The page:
Judy Blake Pottery :: Saggar Fired, Smoke Fired and Naked Raku Pottery
Years ago as a young artist, I saw my first burnished pottery of the Southwest Native Americans and Northern Mexico. I was completely captivated by the sensual beauty and surface qualities of the unglazed pieces and the unpredictable firing processes used to create these timeless vessels. Since that time, I have endeavored to emulate these fascinating surfaces.
My work is also inspired by my love of natural beauty - the graceful, undulating curve of an eggplant, the delicate fronds of a woodland fern or the exquisite beauty of a humble seed pod. With each clay vessel, I strive for a delicate balance between strength of form and sense of presence. Creating this kind of work brings great joy and satisfaction in the making of the pieces and the gathering of the combustible materials used in the firing processes. My work continues to evolve as I search for ways to enrich the surfaces of my vessels, creating forms that become canvases for 'painting with fire'. Each piece, with it's simple lines and generous curves, has been richly marked by smoke and flame.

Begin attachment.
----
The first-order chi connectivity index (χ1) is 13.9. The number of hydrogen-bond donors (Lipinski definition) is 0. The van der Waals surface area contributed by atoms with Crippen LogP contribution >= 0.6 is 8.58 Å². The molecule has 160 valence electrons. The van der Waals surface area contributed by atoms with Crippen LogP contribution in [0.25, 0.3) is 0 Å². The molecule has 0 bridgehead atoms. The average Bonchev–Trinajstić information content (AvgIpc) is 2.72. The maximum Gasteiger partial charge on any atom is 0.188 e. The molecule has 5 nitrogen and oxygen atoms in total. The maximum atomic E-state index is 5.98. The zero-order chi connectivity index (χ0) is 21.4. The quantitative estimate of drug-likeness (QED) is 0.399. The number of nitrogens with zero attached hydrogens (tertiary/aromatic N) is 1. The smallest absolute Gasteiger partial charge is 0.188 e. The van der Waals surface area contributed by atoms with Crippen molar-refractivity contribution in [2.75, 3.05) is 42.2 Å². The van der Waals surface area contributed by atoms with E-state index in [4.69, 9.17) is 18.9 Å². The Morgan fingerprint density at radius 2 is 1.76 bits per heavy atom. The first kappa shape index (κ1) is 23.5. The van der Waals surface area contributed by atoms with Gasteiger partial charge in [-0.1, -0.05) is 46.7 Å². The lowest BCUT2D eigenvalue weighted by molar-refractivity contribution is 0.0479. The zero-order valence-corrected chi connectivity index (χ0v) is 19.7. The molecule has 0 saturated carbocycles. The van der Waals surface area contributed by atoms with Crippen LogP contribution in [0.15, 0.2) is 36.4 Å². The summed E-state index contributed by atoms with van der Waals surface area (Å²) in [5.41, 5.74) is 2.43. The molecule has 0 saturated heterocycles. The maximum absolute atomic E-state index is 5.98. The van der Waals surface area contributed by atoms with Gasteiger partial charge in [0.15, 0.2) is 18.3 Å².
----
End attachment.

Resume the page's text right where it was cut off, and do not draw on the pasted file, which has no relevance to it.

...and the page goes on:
It is my hope that each vessel fills the viewer with a sense of mystery and wonder, drawing them beyond the soft light of the clay's surface and into a landscape infused with exciting visual textures and subtle patterns of colour and earthiness, evoking a sense of tranquility and contemplative serenity.
Just a note to let you know about a recently published book, titled "Judy Blake", which is written by Jonathon Bancroft-Snell, owner of Canada's largest Ceramic Art gallery. The book describes the evolution of my ceramic birds as well as my trajectory from functional potter to ceramic artist to sculptor. Read More >